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Have Yourself a Merry Little Christmas

December 13, 2022

Have yourself a merry little Christmas;
Let your heart be light.

Isn’t it interesting how the greatest seasons of joy and celebration are often also the heaviest times of year? Maybe it’s just getting older, or being exposed to more hurt in the world, but I find this to be especially true as Christmas approaches each year.

As many of us make plans with family and friends to celebrate, we’re reminded of fractured relationships—the parents who feel neglected, the siblings we just can’t agree with, and the children who have rebelled and chosen to spend Christmas somewhere else. While many look forward to the holidays, many of the gatherings have an undercurrent of sadness as the relationships around the table are not as strong or loving as they could be.

And it’s not just relationships. As we work through gift lists this year, many of us are feeling the financial burden of inflation. Perhaps it’s weighing especially heavy as you look at your kids’ wishlists and realize that you just can’t afford to get them what they want this year. Though you know there’s more to this season than presents, you worry your children will be sorely disappointed.

Relationships. Financial Strain. Not to mention unrealized dreams. The year is almost over, and many of us are burdened by the things we didn’t do or goals we didn’t accomplish. We wonder if we did enough, or if this year is another one where we didn’t quite measure up to our own standards or the ones set by those around us.

It’s easy to feel overwhelmed. Oftentimes the weight feels heavy. 

So the line in the song that tells us to “let your heart be light” might feel like an impossible task.

But let’s take a step back together and imagine an even more chaotic Christmas than the one you might be experiencing today.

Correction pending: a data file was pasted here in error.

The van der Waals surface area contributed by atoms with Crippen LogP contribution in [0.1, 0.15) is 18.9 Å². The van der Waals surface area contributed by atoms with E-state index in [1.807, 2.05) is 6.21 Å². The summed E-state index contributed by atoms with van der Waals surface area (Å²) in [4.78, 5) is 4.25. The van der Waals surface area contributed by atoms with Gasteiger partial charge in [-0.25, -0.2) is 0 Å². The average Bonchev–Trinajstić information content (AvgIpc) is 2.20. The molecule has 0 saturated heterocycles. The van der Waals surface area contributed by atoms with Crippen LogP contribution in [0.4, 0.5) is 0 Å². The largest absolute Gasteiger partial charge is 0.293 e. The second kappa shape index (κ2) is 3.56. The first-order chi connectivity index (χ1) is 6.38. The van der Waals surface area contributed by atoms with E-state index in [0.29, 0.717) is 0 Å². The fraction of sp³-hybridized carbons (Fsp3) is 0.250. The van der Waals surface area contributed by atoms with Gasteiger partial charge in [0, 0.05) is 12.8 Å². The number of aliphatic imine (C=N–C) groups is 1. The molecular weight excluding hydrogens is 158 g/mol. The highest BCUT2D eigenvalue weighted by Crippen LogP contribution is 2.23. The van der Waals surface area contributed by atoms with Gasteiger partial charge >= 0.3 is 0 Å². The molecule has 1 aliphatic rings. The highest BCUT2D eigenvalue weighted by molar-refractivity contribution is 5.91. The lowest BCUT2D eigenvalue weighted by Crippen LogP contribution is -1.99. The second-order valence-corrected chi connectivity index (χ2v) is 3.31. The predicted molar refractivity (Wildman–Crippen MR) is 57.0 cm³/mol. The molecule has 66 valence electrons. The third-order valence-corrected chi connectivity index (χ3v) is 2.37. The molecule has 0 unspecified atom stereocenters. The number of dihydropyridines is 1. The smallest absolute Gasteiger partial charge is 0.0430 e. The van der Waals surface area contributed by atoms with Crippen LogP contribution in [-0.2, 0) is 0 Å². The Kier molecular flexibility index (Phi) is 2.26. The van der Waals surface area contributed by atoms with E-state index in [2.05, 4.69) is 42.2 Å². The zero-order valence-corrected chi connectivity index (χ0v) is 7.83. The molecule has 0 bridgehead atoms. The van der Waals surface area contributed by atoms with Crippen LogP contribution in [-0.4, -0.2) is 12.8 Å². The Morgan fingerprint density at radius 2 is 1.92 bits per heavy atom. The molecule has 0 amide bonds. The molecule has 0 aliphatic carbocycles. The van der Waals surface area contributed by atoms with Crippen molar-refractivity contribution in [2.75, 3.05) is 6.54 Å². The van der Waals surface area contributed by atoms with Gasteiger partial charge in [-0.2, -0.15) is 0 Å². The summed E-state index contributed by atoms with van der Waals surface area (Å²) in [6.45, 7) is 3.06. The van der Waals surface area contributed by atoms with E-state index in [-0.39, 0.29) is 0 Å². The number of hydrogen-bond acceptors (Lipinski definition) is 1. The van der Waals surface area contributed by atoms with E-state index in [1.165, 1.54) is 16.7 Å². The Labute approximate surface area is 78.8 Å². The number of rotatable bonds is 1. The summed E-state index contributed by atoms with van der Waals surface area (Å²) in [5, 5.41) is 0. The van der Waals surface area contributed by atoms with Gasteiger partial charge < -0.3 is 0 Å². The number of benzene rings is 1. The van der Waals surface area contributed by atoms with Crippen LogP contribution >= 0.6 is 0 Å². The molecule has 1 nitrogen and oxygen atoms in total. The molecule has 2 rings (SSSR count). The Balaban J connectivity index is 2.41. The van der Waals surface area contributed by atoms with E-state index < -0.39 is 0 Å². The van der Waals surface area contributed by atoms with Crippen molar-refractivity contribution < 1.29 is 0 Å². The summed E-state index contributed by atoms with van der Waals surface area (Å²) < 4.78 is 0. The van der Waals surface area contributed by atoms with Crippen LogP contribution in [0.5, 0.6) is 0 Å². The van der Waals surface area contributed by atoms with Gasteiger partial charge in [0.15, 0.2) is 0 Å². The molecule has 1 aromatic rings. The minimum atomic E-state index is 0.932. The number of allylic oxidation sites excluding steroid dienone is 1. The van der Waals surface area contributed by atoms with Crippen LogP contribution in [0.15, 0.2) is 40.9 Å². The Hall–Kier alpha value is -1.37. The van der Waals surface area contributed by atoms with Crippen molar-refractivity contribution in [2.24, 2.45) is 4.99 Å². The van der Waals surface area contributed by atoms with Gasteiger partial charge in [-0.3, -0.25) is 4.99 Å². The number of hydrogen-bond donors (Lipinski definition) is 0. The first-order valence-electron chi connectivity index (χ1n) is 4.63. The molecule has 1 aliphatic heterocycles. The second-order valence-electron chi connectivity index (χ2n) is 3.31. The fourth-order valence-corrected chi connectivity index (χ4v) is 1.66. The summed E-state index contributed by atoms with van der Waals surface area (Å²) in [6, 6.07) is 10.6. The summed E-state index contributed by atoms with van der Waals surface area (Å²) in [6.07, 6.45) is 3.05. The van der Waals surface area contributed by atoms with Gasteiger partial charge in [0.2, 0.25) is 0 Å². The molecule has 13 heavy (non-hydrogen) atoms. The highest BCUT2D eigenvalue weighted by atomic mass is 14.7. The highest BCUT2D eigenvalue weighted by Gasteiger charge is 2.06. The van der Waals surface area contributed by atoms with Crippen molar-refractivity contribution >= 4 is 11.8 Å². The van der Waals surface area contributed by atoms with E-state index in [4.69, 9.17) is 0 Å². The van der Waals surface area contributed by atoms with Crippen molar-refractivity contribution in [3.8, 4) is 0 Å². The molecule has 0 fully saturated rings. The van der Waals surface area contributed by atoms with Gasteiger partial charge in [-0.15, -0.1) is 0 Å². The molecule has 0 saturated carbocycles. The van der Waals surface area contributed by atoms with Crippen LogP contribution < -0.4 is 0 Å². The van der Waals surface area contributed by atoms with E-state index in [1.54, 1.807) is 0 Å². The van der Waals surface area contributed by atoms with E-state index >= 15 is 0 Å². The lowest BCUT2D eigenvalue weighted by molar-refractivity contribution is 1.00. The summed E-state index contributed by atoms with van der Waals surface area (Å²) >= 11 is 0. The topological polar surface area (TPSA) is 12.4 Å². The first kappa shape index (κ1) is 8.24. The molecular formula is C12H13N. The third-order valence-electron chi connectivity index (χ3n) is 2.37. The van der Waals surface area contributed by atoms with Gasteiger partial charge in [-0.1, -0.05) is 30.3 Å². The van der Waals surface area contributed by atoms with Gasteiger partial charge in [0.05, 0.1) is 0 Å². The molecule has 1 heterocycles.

Imagine Mary on a donkey, traveling the five-day road from Nazareth to the small town of Bethlehem. She feels each crack and rock on the road beneath her and holds herself steady on the donkey at nine months pregnant. On the dusty road, her stomach churns as she considers the census ordered, and the taxes she and Joseph will have to pay before the birth of their baby. Finally, Mary and Joseph arrive in Bethlehem only to find that there is nowhere to stay. Mary’s heart sinks, and the contractions start. The only place to go is a filthy stable, full of animals, dirt, feces, and hay. The stench is pungent, and the setting is unfit to welcome the King of the universe, but nonetheless, his cries pierce the night.

Perhaps, Mary felt like she had failed Jesus already, as she wrapped him in swaddling clothes and placed him in a manger. To her, the first Christmas must have felt overwhelmingly chaotic.

So, what did it take for Mary to keep her heart light? I wonder if as she looked into Jesus’s little eyes, it caused her to stop, rest, and remember the hope promised through the birth of her son.

During this Christmas season, take some time to stop, rest, and remember the reason you’re celebrating. I hope you’ll find comfort as you navigate the sadness and disappointments that can come from the burdens of this time of year. It’s not always easy, but it’s a good reminder: let your heart be light.


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